Repurposed Alzheimer’s medication provides new glioblastoma treatment

glioblastoma treatment
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Exciting new research has identified that a drug previously prescribed for Alzheimer’s disease may work as an effective glioblastoma treatment.

An investigation conducted by Cleveland Clinic researchers has potentially discovered a new glioblastoma treatment, finding that a class of medications previously employed to remedy Alzheimer’s disease may help cure glioblastoma – the most common and lethal type of primary brain tumour.

The study’s findings are published in Nature Cancer.


One of the most anticipated and promising pharmaceutical candidates for Alzheimer’s disease in recent years was a class of drugs called BACE1 inhibitors. These medications work by inhibiting the BACE1 protein, which crucially produces β-amyloid plaques in the brain, one of the primary hallmarks of Alzheimer’s disease. However, after demonstrating poor efficacy in clinical trials, the neuroscience sector moved away from BACE1 inhibitors.

Despite its inadequacies in mitigating Alzheimer’s disease, BACE1 inhibitors have displayed promise as a glioblastoma treatment. BACE1 is also expressed in a class of immune cells called tumour-associated macrophages (TAMs) located in the tumour microenvironment or the non-cancer cell components of solid tumours. TAMs are incredibly abundant in glioblastoma, which inspired the research team to analyse their potential as a glioblastoma treatment.

Dr Shideng Bao, PhD, the leader of the study and director of directs the Center for Cancer Stem Cell Research, said: “There are two main types of TAMs. Most TAMs are tumour-promoting and contribute to treatment resistance, but there are some that are tumour-suppressing. If we can develop a therapeutic that manipulates this balance—tipping the scales so that there are more tumour-suppressing TAMs—perhaps we can better treat glioblastoma.”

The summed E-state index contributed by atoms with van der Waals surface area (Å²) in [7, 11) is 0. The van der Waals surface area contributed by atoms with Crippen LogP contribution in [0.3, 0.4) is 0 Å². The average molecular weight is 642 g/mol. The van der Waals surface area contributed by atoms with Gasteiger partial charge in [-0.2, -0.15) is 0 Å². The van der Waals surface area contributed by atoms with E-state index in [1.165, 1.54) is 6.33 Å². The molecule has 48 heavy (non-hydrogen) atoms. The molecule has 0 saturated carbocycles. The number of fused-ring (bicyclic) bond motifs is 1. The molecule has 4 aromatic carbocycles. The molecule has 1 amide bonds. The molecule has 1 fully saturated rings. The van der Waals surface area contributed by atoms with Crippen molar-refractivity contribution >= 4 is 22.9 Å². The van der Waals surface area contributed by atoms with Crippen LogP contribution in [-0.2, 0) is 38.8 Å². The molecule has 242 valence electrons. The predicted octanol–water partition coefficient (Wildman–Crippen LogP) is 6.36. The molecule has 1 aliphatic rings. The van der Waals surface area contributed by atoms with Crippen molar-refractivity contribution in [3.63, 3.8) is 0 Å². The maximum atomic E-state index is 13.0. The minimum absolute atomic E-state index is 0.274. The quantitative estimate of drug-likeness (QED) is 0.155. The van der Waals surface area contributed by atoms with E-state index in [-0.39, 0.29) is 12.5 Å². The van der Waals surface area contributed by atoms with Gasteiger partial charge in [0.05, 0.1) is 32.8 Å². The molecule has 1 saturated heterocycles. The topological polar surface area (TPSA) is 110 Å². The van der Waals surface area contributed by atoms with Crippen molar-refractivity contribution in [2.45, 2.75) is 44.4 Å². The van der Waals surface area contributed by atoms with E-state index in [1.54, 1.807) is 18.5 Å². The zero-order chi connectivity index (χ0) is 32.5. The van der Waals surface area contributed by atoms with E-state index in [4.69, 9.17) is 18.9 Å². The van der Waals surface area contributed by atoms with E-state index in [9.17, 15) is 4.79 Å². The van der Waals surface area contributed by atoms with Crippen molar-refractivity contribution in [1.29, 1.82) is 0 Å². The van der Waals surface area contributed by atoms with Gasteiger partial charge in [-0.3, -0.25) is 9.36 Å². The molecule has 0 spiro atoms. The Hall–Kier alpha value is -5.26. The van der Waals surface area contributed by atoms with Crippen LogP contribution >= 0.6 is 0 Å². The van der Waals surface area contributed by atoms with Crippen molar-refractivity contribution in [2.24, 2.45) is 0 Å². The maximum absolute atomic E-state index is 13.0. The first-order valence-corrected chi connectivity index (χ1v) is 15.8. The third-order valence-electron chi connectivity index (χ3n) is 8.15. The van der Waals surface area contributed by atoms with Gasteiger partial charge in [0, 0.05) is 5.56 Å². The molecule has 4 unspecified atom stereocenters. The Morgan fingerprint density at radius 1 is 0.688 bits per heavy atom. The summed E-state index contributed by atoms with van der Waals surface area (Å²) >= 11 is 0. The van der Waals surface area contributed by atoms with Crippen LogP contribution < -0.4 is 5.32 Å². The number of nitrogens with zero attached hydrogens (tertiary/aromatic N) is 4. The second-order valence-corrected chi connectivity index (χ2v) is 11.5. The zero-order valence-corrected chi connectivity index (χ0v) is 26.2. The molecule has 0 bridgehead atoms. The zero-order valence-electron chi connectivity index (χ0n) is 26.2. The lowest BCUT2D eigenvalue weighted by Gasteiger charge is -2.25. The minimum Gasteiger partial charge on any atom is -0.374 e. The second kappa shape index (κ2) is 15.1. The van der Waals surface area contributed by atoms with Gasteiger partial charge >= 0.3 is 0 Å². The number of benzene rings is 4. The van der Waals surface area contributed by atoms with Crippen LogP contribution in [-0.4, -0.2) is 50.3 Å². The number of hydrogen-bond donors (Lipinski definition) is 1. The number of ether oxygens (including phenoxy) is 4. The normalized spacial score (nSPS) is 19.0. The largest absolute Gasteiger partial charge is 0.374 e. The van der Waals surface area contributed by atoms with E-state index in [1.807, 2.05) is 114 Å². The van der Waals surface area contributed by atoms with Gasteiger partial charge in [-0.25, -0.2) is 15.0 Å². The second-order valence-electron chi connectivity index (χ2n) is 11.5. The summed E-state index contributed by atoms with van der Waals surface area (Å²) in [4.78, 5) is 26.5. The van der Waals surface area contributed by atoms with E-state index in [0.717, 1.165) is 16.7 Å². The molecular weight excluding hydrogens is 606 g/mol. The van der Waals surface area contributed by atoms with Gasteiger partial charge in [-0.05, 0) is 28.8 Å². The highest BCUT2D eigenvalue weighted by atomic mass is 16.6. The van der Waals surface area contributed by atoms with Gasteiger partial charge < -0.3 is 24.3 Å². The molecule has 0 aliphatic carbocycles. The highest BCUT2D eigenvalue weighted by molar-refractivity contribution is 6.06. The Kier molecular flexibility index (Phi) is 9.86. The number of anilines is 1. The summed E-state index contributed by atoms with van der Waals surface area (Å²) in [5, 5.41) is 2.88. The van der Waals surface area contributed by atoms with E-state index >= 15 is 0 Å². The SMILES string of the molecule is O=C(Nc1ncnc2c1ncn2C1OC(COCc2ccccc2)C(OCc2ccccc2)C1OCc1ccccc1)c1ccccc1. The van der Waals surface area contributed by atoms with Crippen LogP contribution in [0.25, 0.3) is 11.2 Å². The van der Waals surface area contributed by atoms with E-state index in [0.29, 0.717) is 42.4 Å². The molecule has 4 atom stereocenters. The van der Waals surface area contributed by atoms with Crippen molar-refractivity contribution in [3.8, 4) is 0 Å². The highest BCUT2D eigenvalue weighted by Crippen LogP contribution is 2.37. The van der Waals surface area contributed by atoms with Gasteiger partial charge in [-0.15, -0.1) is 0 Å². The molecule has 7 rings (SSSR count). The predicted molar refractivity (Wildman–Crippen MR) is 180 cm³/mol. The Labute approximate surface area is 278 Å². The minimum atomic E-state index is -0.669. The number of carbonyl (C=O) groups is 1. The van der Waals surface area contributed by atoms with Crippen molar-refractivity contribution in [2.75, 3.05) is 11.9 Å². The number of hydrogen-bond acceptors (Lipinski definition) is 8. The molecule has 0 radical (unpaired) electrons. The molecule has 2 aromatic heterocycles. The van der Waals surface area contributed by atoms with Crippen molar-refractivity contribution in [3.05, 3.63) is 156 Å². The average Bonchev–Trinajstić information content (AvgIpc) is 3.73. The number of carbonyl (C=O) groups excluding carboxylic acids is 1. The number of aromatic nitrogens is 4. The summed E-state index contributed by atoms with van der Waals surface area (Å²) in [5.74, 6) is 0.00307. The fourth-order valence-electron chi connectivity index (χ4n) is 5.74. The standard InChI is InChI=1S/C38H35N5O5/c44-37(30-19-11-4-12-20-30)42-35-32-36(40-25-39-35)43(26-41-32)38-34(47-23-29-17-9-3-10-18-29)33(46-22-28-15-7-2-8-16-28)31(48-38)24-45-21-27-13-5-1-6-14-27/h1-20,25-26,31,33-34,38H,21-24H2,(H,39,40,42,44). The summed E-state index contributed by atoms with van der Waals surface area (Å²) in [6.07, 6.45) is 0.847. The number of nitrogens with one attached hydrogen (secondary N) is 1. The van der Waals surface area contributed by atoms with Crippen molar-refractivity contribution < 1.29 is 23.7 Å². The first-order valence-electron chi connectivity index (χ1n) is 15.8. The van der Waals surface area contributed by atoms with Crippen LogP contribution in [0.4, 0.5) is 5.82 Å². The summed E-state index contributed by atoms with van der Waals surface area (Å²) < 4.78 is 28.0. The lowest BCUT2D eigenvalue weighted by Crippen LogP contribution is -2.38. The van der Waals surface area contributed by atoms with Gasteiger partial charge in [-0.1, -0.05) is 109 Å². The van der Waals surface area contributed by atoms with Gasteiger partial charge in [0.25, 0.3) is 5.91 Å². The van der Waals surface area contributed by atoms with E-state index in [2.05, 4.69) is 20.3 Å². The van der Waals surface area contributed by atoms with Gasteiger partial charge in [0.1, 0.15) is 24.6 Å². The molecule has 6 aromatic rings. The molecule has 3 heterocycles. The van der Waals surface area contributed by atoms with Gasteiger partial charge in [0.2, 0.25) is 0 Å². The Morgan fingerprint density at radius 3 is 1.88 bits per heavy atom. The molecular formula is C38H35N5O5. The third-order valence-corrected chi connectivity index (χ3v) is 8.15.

Glioblastoma treatment performance

To perform their investigation, the team screened a wide range of compounds to ascertain the candidates with the highest potential against tumour-promoting macrophages (pTAMs), identifying a BACE1 inhibitor called MK-8931 (verubecestat). In human-derived preclinical models of glioblastoma, the team observed that verubecestat reprogrammed pTAMs into tumour-suppressing macrophages (sTAMs). This meant that the more abundant sTAMs helped to destroy tumour cells–including glioma stem cells – an especially aggressive type of cancer cell that can regenerate and repopulate a tumour.

Dr Bao commented: “We found that these changes significantly reduced tumour growth. The benefits were even more pronounced when verubecestat was administered in combination with low-dose radiation since that enhances TAM infiltration into the tumour.”

Although further research is required, the investigation indicates that verubecestat’s ability to transform pTAMs into sTAMs may be associated with three molecules’ activity, including IL-6 (interleukin 6) and its receptor sIL-6R, as well as STAT3. When combined with BACE1, which is more abundantly expressed on pTAMs than sTAMs, the three molecules form a signalling cascade that helps to maintain the pro-cancer properties of pTAMs. Inhibiting BACE1 with verubecestat interrupts this signalling pathway.

“Verubecestat has already been approved for use in humans because of its prior testing for Alzheimer’s disease… , which would help speed the translation of our promising preclinical findings. This is a major benefit of drug repurposing—being able to bridge the gap from preclinical research to clinical testing, which can often be a lengthy process,” concluded Dr Bao.


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